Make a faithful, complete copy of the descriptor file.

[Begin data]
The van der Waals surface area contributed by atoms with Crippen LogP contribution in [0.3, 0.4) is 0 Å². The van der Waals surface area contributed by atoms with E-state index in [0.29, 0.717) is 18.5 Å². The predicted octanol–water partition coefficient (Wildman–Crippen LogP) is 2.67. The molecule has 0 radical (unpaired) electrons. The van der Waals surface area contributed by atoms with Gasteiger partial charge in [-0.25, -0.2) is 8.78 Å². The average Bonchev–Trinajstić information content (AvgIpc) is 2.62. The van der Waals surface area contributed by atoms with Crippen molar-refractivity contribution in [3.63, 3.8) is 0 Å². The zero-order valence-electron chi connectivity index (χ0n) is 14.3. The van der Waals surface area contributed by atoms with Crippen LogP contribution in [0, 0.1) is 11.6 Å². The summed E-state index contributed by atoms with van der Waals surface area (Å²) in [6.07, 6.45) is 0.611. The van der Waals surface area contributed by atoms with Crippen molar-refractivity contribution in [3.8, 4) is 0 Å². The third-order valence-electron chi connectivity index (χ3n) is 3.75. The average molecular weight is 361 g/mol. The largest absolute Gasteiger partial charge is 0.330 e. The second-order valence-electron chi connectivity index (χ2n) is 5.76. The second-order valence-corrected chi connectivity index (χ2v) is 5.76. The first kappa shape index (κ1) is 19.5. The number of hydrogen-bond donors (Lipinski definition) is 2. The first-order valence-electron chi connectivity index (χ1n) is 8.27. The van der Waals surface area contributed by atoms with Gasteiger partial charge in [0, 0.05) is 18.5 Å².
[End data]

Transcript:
The van der Waals surface area contributed by atoms with Crippen LogP contribution in [0.3, 0.4) is 0 Å². The van der Waals surface area contributed by atoms with E-state index in [0.29, 0.717) is 18.5 Å². The predicted octanol–water partition coefficient (Wildman–Crippen LogP) is 2.67. The molecule has 0 radical (unpaired) electrons. The van der Waals surface area contributed by atoms with Gasteiger partial charge in [-0.25, -0.2) is 8.78 Å². The average Bonchev–Trinajstić information content (AvgIpc) is 2.62. The van der Waals surface area contributed by atoms with Crippen molar-refractivity contribution in [3.63, 3.8) is 0 Å². The zero-order valence-electron chi connectivity index (χ0n) is 14.3. The van der Waals surface area contributed by atoms with Crippen LogP contribution in [0, 0.1) is 11.6 Å². The summed E-state index contributed by atoms with van der Waals surface area (Å²) in [6.07, 6.45) is 0.611. The van der Waals surface area contributed by atoms with Crippen molar-refractivity contribution in [3.8, 4) is 0 Å². The third-order valence-electron chi connectivity index (χ3n) is 3.75. The average molecular weight is 361 g/mol. The largest absolute Gasteiger partial charge is 0.330 e. The second-order valence-electron chi connectivity index (χ2n) is 5.76. The second-order valence-corrected chi connectivity index (χ2v) is 5.76. The first kappa shape index (κ1) is 19.5. The number of hydrogen-bond donors (Lipinski definition) is 2. The first-order valence-electron chi connectivity index (χ1n) is 8.27. The van der Waals surface area contributed by atoms with Gasteiger partial charge in [0, 0.05) is 18.5 Å².